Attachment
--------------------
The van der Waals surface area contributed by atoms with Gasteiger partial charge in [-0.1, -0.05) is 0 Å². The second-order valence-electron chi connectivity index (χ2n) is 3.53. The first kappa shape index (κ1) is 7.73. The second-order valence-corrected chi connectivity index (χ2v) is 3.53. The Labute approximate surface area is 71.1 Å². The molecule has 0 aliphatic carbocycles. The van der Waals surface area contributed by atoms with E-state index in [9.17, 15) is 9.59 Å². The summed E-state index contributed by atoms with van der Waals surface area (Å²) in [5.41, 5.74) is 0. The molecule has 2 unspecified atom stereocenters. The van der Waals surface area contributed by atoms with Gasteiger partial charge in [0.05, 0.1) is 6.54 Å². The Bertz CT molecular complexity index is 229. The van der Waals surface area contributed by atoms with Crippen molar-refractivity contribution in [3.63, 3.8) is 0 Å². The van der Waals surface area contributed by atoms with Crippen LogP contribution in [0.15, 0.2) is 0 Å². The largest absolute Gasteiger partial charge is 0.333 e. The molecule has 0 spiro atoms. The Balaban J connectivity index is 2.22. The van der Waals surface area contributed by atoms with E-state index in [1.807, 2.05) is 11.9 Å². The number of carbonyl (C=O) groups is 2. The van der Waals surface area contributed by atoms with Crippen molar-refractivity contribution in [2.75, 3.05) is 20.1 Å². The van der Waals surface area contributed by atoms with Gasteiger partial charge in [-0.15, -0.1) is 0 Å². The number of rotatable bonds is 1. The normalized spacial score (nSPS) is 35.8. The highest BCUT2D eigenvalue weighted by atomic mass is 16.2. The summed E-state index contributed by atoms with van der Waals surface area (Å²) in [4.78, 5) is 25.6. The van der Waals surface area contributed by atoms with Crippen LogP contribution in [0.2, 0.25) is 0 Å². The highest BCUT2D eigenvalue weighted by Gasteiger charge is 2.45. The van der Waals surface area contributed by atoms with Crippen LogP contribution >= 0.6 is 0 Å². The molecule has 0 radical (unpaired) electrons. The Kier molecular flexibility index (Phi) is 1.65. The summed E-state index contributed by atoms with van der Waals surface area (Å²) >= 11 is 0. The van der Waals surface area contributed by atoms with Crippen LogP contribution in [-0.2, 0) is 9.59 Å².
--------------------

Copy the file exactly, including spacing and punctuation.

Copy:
The van der Waals surface area contributed by atoms with Gasteiger partial charge in [-0.1, -0.05) is 0 Å². The second-order valence-electron chi connectivity index (χ2n) is 3.53. The first kappa shape index (κ1) is 7.73. The second-order valence-corrected chi connectivity index (χ2v) is 3.53. The Labute approximate surface area is 71.1 Å². The molecule has 0 aliphatic carbocycles. The van der Waals surface area contributed by atoms with E-state index in [9.17, 15) is 9.59 Å². The summed E-state index contributed by atoms with van der Waals surface area (Å²) in [5.41, 5.74) is 0. The molecule has 2 unspecified atom stereocenters. The van der Waals surface area contributed by atoms with Gasteiger partial charge in [0.05, 0.1) is 6.54 Å². The Bertz CT molecular complexity index is 229. The van der Waals surface area contributed by atoms with Crippen molar-refractivity contribution in [3.63, 3.8) is 0 Å². The van der Waals surface area contributed by atoms with Crippen LogP contribution in [0.15, 0.2) is 0 Å². The largest absolute Gasteiger partial charge is 0.333 e. The molecule has 0 spiro atoms. The Balaban J connectivity index is 2.22. The van der Waals surface area contributed by atoms with E-state index in [1.807, 2.05) is 11.9 Å². The number of carbonyl (C=O) groups is 2. The van der Waals surface area contributed by atoms with Crippen molar-refractivity contribution in [2.75, 3.05) is 20.1 Å². The van der Waals surface area contributed by atoms with Gasteiger partial charge in [-0.15, -0.1) is 0 Å². The number of rotatable bonds is 1. The normalized spacial score (nSPS) is 35.8. The highest BCUT2D eigenvalue weighted by atomic mass is 16.2. The summed E-state index contributed by atoms with van der Waals surface area (Å²) in [4.78, 5) is 25.6. The van der Waals surface area contributed by atoms with Crippen LogP contribution in [0.2, 0.25) is 0 Å². The highest BCUT2D eigenvalue weighted by Gasteiger charge is 2.45. The van der Waals surface area contributed by atoms with Crippen LogP contribution >= 0.6 is 0 Å². The molecule has 0 radical (unpaired) electrons. The Kier molecular flexibility index (Phi) is 1.65. The summed E-state index contributed by atoms with van der Waals surface area (Å²) >= 11 is 0. The van der Waals surface area contributed by atoms with Crippen LogP contribution in [-0.2, 0) is 9.59 Å².